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With all the tension in today’s world, a little poetry and humor is a welcome remedy.

This past Thursday, poets gathered at the Onyx Theatre in Oakdale, New York for an uplifting evening of poetry and the launch of Rhyme and PUNishment (yes, you read that right), an anthology of comedic verse.

One of my poems appears in the book.

Below are some photos from the event.

Remember…

when the tough realities of the world are heavy,

humor can take away some of that weight.

Wishing you happiness — and lightness — for the holidays,

Mary

 

 

 

 

 

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This past Saturday poets gathered at The Walt Whitman Birthplace in Huntington, New York for fellowship, poetry readings, and most importantly…Bards Annual 2019 book launch.

The spirit of Whitman was alive and well as poets shared pieces of their heart and soul through the “glory of expression.”

With much gratitude, one of my poems is included in this wonderful new anthology.

 

Re-examine all that you have been told…dismiss that which insults your soul. – Walt Whitman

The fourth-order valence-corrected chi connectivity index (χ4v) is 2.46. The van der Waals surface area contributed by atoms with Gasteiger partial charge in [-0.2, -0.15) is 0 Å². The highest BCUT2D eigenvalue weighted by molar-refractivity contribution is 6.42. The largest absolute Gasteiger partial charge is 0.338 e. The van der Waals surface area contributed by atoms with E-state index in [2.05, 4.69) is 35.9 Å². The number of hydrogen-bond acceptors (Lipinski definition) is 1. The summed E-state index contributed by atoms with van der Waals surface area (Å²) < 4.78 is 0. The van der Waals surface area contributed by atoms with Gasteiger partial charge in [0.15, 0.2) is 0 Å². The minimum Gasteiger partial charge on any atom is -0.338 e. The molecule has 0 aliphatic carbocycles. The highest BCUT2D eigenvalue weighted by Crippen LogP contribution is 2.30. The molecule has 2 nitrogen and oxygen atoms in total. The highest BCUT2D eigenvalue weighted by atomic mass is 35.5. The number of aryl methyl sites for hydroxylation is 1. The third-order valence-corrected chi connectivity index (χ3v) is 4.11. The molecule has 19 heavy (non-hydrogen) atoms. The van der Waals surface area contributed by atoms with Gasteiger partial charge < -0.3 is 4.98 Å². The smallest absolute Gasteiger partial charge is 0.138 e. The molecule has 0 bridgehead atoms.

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Dusted off my KORG synth, recited a new poem, and pressed RECORD.

Feel free to listen.  It’s free…like all good things.

#SpokenWord #Poetry.

LISTEN HERE (FREE)   –    or Download HERE

 

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While on vacation in England last month, we spent some time in Oxford.

The main attraction (for me) was Bodleian Libraries’ current exhibit:  Tolkien: Maker of Middle-Earth.

It’s a breathtaking exhibit where Tolkien enthusiasts can view the first manuscript of The Hobbit, hand-drawn maps of Mordor, letters of correspondence from C.S. Lewis, family photos, favorite pipes, and the rocking chair in which he sat when the sentence, “In a hole in the ground there lived a hobbit,” suddenly came into his mind.

The exhibit will be coming to New York in January (see the link on the blogroll to the right)!  I plan to go again.